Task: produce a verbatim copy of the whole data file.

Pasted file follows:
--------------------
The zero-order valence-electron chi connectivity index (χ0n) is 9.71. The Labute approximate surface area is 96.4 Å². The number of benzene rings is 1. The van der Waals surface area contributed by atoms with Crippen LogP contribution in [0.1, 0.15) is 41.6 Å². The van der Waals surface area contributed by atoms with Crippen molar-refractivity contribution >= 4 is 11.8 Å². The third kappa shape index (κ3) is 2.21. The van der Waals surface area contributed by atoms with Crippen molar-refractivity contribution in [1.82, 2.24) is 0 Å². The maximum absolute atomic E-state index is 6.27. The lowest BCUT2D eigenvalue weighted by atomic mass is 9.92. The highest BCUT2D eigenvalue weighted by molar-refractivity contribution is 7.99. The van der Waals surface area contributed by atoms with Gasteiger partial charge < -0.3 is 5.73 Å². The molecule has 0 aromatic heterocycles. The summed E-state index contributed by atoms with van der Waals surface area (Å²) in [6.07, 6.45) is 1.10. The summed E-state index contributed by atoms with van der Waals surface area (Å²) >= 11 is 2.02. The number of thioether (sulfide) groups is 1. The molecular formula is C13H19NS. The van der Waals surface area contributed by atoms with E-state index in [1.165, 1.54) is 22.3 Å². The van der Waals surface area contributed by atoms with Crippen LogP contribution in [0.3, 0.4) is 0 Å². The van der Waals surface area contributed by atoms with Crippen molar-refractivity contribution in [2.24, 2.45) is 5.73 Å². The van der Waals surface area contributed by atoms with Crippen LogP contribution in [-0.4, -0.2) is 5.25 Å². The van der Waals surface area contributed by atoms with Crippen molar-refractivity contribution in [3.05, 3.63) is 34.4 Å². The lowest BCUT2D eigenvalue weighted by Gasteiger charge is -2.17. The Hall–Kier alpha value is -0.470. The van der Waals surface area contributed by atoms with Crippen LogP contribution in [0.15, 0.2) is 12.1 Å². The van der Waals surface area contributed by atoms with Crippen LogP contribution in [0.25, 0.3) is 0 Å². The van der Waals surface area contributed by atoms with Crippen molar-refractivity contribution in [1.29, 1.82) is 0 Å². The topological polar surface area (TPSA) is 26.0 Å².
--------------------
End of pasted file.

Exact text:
The zero-order valence-electron chi connectivity index (χ0n) is 9.71. The Labute approximate surface area is 96.4 Å². The number of benzene rings is 1. The van der Waals surface area contributed by atoms with Crippen LogP contribution in [0.1, 0.15) is 41.6 Å². The van der Waals surface area contributed by atoms with Crippen molar-refractivity contribution >= 4 is 11.8 Å². The third kappa shape index (κ3) is 2.21. The van der Waals surface area contributed by atoms with Crippen molar-refractivity contribution in [1.82, 2.24) is 0 Å². The maximum absolute atomic E-state index is 6.27. The lowest BCUT2D eigenvalue weighted by atomic mass is 9.92. The highest BCUT2D eigenvalue weighted by molar-refractivity contribution is 7.99. The van der Waals surface area contributed by atoms with Gasteiger partial charge < -0.3 is 5.73 Å². The molecule has 0 aromatic heterocycles. The summed E-state index contributed by atoms with van der Waals surface area (Å²) in [6.07, 6.45) is 1.10. The summed E-state index contributed by atoms with van der Waals surface area (Å²) >= 11 is 2.02. The number of thioether (sulfide) groups is 1. The molecular formula is C13H19NS. The van der Waals surface area contributed by atoms with E-state index in [1.165, 1.54) is 22.3 Å². The van der Waals surface area contributed by atoms with Crippen LogP contribution in [0.3, 0.4) is 0 Å². The van der Waals surface area contributed by atoms with Crippen molar-refractivity contribution in [2.24, 2.45) is 5.73 Å². The van der Waals surface area contributed by atoms with Crippen LogP contribution in [-0.4, -0.2) is 5.25 Å². The van der Waals surface area contributed by atoms with Crippen molar-refractivity contribution in [3.05, 3.63) is 34.4 Å². The lowest BCUT2D eigenvalue weighted by Gasteiger charge is -2.17. The Hall–Kier alpha value is -0.470. The van der Waals surface area contributed by atoms with Crippen LogP contribution in [0.15, 0.2) is 12.1 Å². The van der Waals surface area contributed by atoms with Crippen LogP contribution in [0.25, 0.3) is 0 Å². The van der Waals surface area contributed by atoms with Crippen molar-refractivity contribution in [1.29, 1.82) is 0 Å². The topological polar surface area (TPSA) is 26.0 Å².